Familial lipoprotein lipase deficiency is an example of a primary disorder in which a deficiency of lipoprotein lipase in tissue leads to a type I pattern of hyperlipidemia, with a massive accumulation of chylomicrons in the plasma. This effect results in a severe elevation of plasma triglyceride levels. Plasma cholesterol levels are not usually elevated. Patients with type I may present in early childhood, often with acute pancreatitis. Eruptive xanthomas are the most characteristic skin manifestation of this disorder.(See figure below)

2) Type II hyperlipidemia

Cholesterol is bound to Apo lipoprotein B-100 as LDL in interstitial fluid. Cells may acquire cholesterol via an LDL receptor on the cell membrane. Familial LDL receptor deficiency and familial defective apoprotein B-100 are examples of primary defects that can lead to the accumulation of LDL, which corresponds to a type IIa pattern of hyperlipidemia. Plasma cholesterol levels are severely elevated, but plasma triglyceride levels are typically normal. Patients with type IIa have severe atherosclerosis and may present with tendinous or tuberous xanthomas as well as Xanthelasmas.(See figure below)

The type IIb pattern is characterized by the accumulation of both LDL and VLDL, with variable elevations of both triglyceride levels and cholesterol levels in the plasma. This is probably due to abnormal apo B protein.Patients with type IIb may present as adults with tendinous or tuberous xanthomas as well as Xanthelasmas.

3) Type III hyperlipidemia(Familial dysbetalipoproteinemia)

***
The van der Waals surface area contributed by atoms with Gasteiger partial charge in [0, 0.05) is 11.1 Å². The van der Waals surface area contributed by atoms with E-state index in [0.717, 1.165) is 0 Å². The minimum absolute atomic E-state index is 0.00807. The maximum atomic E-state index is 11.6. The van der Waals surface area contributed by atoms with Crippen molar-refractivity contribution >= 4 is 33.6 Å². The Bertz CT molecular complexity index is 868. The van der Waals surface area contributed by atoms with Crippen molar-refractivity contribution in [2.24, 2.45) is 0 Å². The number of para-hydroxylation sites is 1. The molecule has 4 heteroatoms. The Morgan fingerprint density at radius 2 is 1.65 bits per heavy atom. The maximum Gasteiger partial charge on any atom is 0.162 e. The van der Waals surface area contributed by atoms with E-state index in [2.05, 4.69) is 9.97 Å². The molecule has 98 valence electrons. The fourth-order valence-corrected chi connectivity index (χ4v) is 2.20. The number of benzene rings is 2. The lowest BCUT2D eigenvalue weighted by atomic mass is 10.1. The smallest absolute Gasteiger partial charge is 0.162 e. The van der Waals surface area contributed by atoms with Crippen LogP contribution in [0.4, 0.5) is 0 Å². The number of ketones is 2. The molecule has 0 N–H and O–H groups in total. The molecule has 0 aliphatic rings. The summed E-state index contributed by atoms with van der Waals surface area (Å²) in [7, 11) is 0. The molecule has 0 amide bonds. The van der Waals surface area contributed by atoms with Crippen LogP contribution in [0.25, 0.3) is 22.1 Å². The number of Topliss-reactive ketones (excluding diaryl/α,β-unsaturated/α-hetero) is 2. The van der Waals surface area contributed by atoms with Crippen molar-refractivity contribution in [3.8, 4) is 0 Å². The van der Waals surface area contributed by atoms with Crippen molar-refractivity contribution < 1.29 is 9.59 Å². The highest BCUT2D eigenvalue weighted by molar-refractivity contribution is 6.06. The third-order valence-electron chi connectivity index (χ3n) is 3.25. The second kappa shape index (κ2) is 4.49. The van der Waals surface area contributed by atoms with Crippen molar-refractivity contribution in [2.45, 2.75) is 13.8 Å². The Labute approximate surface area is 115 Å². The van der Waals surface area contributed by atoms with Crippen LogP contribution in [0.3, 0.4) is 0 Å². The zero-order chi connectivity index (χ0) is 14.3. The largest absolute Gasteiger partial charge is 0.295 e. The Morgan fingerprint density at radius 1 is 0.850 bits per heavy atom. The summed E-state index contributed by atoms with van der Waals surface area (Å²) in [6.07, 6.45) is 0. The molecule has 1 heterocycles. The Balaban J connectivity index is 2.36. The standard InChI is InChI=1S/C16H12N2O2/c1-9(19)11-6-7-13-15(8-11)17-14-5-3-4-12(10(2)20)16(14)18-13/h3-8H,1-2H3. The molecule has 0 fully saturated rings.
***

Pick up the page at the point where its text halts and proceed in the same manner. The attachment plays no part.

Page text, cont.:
Type III hyperlipidemia is characterized by the accumulation of IDL, which is manifested by increases in both triglyceride levels and cholesterol levels in the plasma. A genetic basis for the primary disorder, familial dysbetalipoproteinemia, has been well established. Various mutations of apoprotein E impair its ability to bind to the IDL receptor. Patients with type III present as adults with premature atherosclerosis and xanthomas, particularly plane (palmar) xanthomas.(See figure below)

4) Type IV hyperlipidemia (Familial hypertriglyceridemia)

Familial hypertriglyceridemia is an example of a primary defect resulting in type IV hyperlipidemia.  there is over production of VLDL.Accumulation of VLDL causes severe elevations of plasma triglyceride levels. Plasma cholesterol levels are typically normal. A definitive molecular defect has not been established. Patients with type IV may present with eruptive xanthomas . This type of pattern is commonly associated with coronary heart disease, type II diabetes mellitus, obesity, alcoholism, and administration of progestational hormones.

5) Type V

Genetic defects of the apolipoprotein C-II gene result in the accumulation of chylomicrons and VLDL, which is the type V pattern of hyperlipidemia. Patients with this type have severe elevations of triglyceride levels in the plasma. These patients, like those with lipoprotein lipase deficiency, may present in early childhood with acute pancreatitis and eruptive xanthomas.

Other types of hyperlipoproteinemia

6) Decreased synthesis of HDL due to decreased formation of apoprotein A-I and apoprotein C-III leads to decreased reversed cholesterol transport, resulting in increased LDL levels, premature coronary artery disease, and plane xanthomas.

7) Hepatic lipase deficiency

Deficiency of the enzyme leads to accumulation of large triacylglycerol-rich HDL and VLDL remnants. Patients have xanthomas and coronary heart disease

Secondary Hyperlipidemia

Hyperlipidemia is also related to a variety of secondary causes. 

Secondary hypercholesterolemia can be found in pregnancy, hypothyroidism, cholestasis, and acute intermittent porphyria. 

Secondary hypertriglyceridemia can be associated with oral contraceptive use, diabetes mellitus, alcoholism, pancreatitis, gout, sepsis due to gram-negative bacterial organisms, and type I glycogen storage disease. 

Combined hypercholesterolemia and hypertriglyceridemia can be found in nephrotic syndrome, chronic renal failure, and steroid immunosuppressive therapy.


Clinical manifestations

Cutaneous xanthomas associated with hyperlipidemia can be clinically subdivided into following types-